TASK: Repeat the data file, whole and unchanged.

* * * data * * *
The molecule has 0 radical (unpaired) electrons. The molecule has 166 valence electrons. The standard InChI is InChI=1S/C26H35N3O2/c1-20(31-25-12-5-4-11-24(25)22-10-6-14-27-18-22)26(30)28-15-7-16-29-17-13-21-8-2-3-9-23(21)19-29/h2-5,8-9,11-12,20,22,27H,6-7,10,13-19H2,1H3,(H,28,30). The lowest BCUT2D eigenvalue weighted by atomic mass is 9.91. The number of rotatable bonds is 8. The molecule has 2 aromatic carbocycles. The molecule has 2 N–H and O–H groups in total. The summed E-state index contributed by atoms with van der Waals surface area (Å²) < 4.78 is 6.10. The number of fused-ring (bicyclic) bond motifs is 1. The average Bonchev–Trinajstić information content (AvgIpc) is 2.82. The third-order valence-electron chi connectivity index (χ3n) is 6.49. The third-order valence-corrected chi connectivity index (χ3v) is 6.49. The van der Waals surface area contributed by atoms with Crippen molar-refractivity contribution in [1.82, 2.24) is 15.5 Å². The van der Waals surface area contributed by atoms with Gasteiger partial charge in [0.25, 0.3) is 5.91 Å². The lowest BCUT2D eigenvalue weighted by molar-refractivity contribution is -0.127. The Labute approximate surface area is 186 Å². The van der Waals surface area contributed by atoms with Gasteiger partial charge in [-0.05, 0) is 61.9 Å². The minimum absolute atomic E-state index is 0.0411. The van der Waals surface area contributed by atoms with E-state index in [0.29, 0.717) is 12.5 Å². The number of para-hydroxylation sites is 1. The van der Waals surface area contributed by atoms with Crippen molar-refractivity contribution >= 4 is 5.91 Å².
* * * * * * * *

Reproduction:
The molecule has 0 radical (unpaired) electrons. The molecule has 166 valence electrons. The standard InChI is InChI=1S/C26H35N3O2/c1-20(31-25-12-5-4-11-24(25)22-10-6-14-27-18-22)26(30)28-15-7-16-29-17-13-21-8-2-3-9-23(21)19-29/h2-5,8-9,11-12,20,22,27H,6-7,10,13-19H2,1H3,(H,28,30). The lowest BCUT2D eigenvalue weighted by atomic mass is 9.91. The number of rotatable bonds is 8. The molecule has 2 aromatic carbocycles. The molecule has 2 N–H and O–H groups in total. The summed E-state index contributed by atoms with van der Waals surface area (Å²) < 4.78 is 6.10. The number of fused-ring (bicyclic) bond motifs is 1. The average Bonchev–Trinajstić information content (AvgIpc) is 2.82. The third-order valence-electron chi connectivity index (χ3n) is 6.49. The third-order valence-corrected chi connectivity index (χ3v) is 6.49. The van der Waals surface area contributed by atoms with Crippen molar-refractivity contribution in [1.82, 2.24) is 15.5 Å². The van der Waals surface area contributed by atoms with Gasteiger partial charge in [0.25, 0.3) is 5.91 Å². The lowest BCUT2D eigenvalue weighted by molar-refractivity contribution is -0.127. The Labute approximate surface area is 186 Å². The van der Waals surface area contributed by atoms with Gasteiger partial charge in [-0.05, 0) is 61.9 Å². The minimum absolute atomic E-state index is 0.0411. The van der Waals surface area contributed by atoms with E-state index in [0.29, 0.717) is 12.5 Å². The number of para-hydroxylation sites is 1. The van der Waals surface area contributed by atoms with Crippen molar-refractivity contribution >= 4 is 5.91 Å².